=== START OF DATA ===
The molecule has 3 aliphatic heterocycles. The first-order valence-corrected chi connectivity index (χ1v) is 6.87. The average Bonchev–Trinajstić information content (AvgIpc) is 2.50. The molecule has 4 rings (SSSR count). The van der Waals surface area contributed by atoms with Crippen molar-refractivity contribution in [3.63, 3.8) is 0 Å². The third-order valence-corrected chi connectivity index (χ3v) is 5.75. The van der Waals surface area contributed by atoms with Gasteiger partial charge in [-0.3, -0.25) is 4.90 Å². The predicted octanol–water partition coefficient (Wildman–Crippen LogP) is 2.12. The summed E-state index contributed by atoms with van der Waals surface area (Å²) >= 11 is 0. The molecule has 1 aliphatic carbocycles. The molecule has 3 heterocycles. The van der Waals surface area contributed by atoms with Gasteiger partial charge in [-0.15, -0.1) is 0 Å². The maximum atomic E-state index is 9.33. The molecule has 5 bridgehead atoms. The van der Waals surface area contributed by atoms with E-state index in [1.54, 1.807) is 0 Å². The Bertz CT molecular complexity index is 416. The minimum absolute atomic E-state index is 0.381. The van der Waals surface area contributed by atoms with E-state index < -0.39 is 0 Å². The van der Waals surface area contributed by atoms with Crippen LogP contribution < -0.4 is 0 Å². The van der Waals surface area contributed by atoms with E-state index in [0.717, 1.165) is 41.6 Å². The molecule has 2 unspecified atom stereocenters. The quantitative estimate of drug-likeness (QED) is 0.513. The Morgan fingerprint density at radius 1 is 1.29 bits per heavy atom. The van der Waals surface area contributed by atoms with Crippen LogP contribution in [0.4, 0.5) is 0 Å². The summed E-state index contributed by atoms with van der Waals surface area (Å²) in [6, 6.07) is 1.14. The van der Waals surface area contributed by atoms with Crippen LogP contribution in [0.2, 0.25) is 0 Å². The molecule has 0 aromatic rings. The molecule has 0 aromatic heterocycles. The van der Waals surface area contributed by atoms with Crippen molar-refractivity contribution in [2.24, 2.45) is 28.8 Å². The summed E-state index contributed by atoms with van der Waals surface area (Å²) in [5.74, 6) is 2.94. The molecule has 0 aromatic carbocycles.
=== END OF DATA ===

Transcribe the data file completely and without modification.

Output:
The molecule has 3 aliphatic heterocycles. The first-order valence-corrected chi connectivity index (χ1v) is 6.87. The average Bonchev–Trinajstić information content (AvgIpc) is 2.50. The molecule has 4 rings (SSSR count). The van der Waals surface area contributed by atoms with Crippen molar-refractivity contribution in [3.63, 3.8) is 0 Å². The third-order valence-corrected chi connectivity index (χ3v) is 5.75. The van der Waals surface area contributed by atoms with Gasteiger partial charge in [-0.3, -0.25) is 4.90 Å². The predicted octanol–water partition coefficient (Wildman–Crippen LogP) is 2.12. The summed E-state index contributed by atoms with van der Waals surface area (Å²) >= 11 is 0. The molecule has 1 aliphatic carbocycles. The molecule has 3 heterocycles. The van der Waals surface area contributed by atoms with Gasteiger partial charge in [-0.15, -0.1) is 0 Å². The maximum atomic E-state index is 9.33. The molecule has 5 bridgehead atoms. The van der Waals surface area contributed by atoms with E-state index in [1.54, 1.807) is 0 Å². The Bertz CT molecular complexity index is 416. The minimum absolute atomic E-state index is 0.381. The van der Waals surface area contributed by atoms with E-state index < -0.39 is 0 Å². The van der Waals surface area contributed by atoms with Crippen LogP contribution < -0.4 is 0 Å². The van der Waals surface area contributed by atoms with E-state index in [0.717, 1.165) is 41.6 Å². The molecule has 2 unspecified atom stereocenters. The quantitative estimate of drug-likeness (QED) is 0.513. The Morgan fingerprint density at radius 1 is 1.29 bits per heavy atom. The van der Waals surface area contributed by atoms with Crippen LogP contribution in [0.4, 0.5) is 0 Å². The summed E-state index contributed by atoms with van der Waals surface area (Å²) in [6, 6.07) is 1.14. The van der Waals surface area contributed by atoms with Crippen LogP contribution in [0.2, 0.25) is 0 Å². The molecule has 0 aromatic rings. The molecule has 0 aromatic heterocycles. The van der Waals surface area contributed by atoms with Crippen molar-refractivity contribution in [2.24, 2.45) is 28.8 Å². The summed E-state index contributed by atoms with van der Waals surface area (Å²) in [5.74, 6) is 2.94. The molecule has 0 aromatic carbocycles.